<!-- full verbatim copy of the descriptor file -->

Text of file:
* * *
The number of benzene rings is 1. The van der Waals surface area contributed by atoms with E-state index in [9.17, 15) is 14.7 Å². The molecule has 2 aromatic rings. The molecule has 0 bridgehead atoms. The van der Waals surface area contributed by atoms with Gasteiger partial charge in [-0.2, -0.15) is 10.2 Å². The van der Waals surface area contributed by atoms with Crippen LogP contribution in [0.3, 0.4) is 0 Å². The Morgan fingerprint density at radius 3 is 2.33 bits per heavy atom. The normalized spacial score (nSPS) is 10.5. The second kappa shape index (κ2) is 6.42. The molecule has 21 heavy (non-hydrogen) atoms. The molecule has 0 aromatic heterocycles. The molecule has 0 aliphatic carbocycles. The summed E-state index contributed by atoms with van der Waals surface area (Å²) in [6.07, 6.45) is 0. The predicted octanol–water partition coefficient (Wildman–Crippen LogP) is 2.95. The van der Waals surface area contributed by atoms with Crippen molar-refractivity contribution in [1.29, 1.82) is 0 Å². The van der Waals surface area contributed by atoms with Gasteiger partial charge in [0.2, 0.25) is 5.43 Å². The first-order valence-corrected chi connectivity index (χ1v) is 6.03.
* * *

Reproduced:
The number of benzene rings is 1. The van der Waals surface area contributed by atoms with E-state index in [9.17, 15) is 14.7 Å². The molecule has 2 aromatic rings. The molecule has 0 bridgehead atoms. The van der Waals surface area contributed by atoms with Gasteiger partial charge in [-0.2, -0.15) is 10.2 Å². The van der Waals surface area contributed by atoms with Crippen LogP contribution in [0.3, 0.4) is 0 Å². The Morgan fingerprint density at radius 3 is 2.33 bits per heavy atom. The normalized spacial score (nSPS) is 10.5. The second kappa shape index (κ2) is 6.42. The molecule has 21 heavy (non-hydrogen) atoms. The molecule has 0 aromatic heterocycles. The molecule has 0 aliphatic carbocycles. The summed E-state index contributed by atoms with van der Waals surface area (Å²) in [6.07, 6.45) is 0. The predicted octanol–water partition coefficient (Wildman–Crippen LogP) is 2.95. The van der Waals surface area contributed by atoms with Crippen molar-refractivity contribution in [1.29, 1.82) is 0 Å². The van der Waals surface area contributed by atoms with Gasteiger partial charge in [0.2, 0.25) is 5.43 Å². The first-order valence-corrected chi connectivity index (χ1v) is 6.03.